Help make a difference
in the lives of the nation’s childhood cancer
patients, survivors & their families.

For Friends

Many times friends and extended family members will feel helpless and not know how best to support someone they love who has a child diagnosed with cancer.

Recognize, first and foremost, that life has dramatically changed for your friend/family member. If you ask what they need, they may not be able to tell you because they may be still trying to adjust to their new reality and may not able to think of anything other than their ill child. All they really want is to wake up from this nightmare and have things back to normal.

For some, asking for help is very difficult – especially if they are very independent. If they do ask for something, and it is something you cannot provide, find someone who can. It takes a lot of courage to ask for help and if the first time they do, the person is unable or unwilling to offer assistance at that time, it can be very discouraging and lead to further feelings of isolation.

Think about what you would need. When a family is dealing with a child’s illness, the world doesn’t stop – although they might wish it would. The grass still grows, the snow still falls, bills need to be paid, kids need picked up from school, meals need to be prepared.

  • Can you come and play with their child in the hospital so that mom/dad can get something to eat or a shower or even a short walk?
  • Can you cut their grass, shovel snow, weed their garden?
  • Can you help with siblings – give them a special night out, pick them up from school, or help with homework?
  • Can you be a “go to” person – communicating with others about what is needed and wanted?
  • Can you prepare several meals that can be frozen and used at a later time?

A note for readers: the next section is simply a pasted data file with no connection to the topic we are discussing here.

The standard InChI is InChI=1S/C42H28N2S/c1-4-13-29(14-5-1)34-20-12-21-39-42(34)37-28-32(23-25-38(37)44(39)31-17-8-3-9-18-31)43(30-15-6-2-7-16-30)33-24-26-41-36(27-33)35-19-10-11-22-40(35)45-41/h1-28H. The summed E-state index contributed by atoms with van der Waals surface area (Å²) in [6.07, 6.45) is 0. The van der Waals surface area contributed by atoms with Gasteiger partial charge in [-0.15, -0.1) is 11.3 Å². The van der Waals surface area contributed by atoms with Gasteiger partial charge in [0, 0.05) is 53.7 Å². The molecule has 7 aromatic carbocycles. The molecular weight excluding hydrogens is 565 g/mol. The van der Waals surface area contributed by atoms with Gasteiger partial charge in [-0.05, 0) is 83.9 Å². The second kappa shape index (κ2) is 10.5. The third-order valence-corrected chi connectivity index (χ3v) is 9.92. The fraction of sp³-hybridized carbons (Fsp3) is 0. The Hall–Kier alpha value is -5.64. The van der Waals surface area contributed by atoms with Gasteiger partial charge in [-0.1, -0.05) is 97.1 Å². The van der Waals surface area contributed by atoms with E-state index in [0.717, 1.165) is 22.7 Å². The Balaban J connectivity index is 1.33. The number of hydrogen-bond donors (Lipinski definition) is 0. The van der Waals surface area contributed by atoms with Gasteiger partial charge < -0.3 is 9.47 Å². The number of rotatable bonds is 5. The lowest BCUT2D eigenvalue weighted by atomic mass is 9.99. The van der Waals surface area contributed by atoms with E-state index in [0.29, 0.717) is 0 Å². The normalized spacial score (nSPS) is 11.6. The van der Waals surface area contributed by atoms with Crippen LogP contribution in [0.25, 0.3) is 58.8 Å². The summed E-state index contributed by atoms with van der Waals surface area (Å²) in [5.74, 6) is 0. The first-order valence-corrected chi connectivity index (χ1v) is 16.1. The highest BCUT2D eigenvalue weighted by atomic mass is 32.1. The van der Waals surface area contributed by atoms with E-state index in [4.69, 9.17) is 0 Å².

• Can you do laundry, help with housework, hire a service for them?

Listen to them. Sit with them during surgeries. Visit in the hospital if the are up for visitors and bring a movie for everyone to watch or bring a game to play.

Be sure to ask first. Sometimes it can be overwhelming with a steady stream of visitors. And sometimes, the child/parent may just not be up to visitors. Don’t take it personally if they do not want visitors and don’t be afraid to ask again.

Learn about precautions for visiting immune compromised children:

  • Never come sick, not even a cold.
  • If you are bringing the child’s friends, be sure they are healthy and have not been exposed to anything that might endanger the child with cancer.

Encourage them to join a support group for parents of children with cancer. As much as you want to understand, there are sometimes just no words to convey the experience. Understand that and still be willing to listen.

Offer suggestions on what you are able to do. If they decline, accept that. It may just be too much to think about at that time. Some families need time to adjust internally to their new world before knowing how to let others in. Wait a little while and offer again. Or offer something different. Repeat this pattern.Sometimes parents will decline help in the first six months and wish they had help later on – especially for treatments that last years.

These are just some ideas. Your friend or family member is under a lot of pressure. Don’t take it personally if they are not up to doing/being the same way they have always been before. They are still the same person, but their lives have dramatically changed along with their priorities. Your bad-hair-day may have elicited sympathy in the past but it pales in comparison to what they are experiencing now.

You know your friends/family. Keep being the same friend you have always been. Be more sensitive to their needs and set aside your own. Their world has been turned upside down. Childhood cancer treatments can last a long time. In the beginning there is a lot of support but many times that support fades away.

Be the friend that sticks around.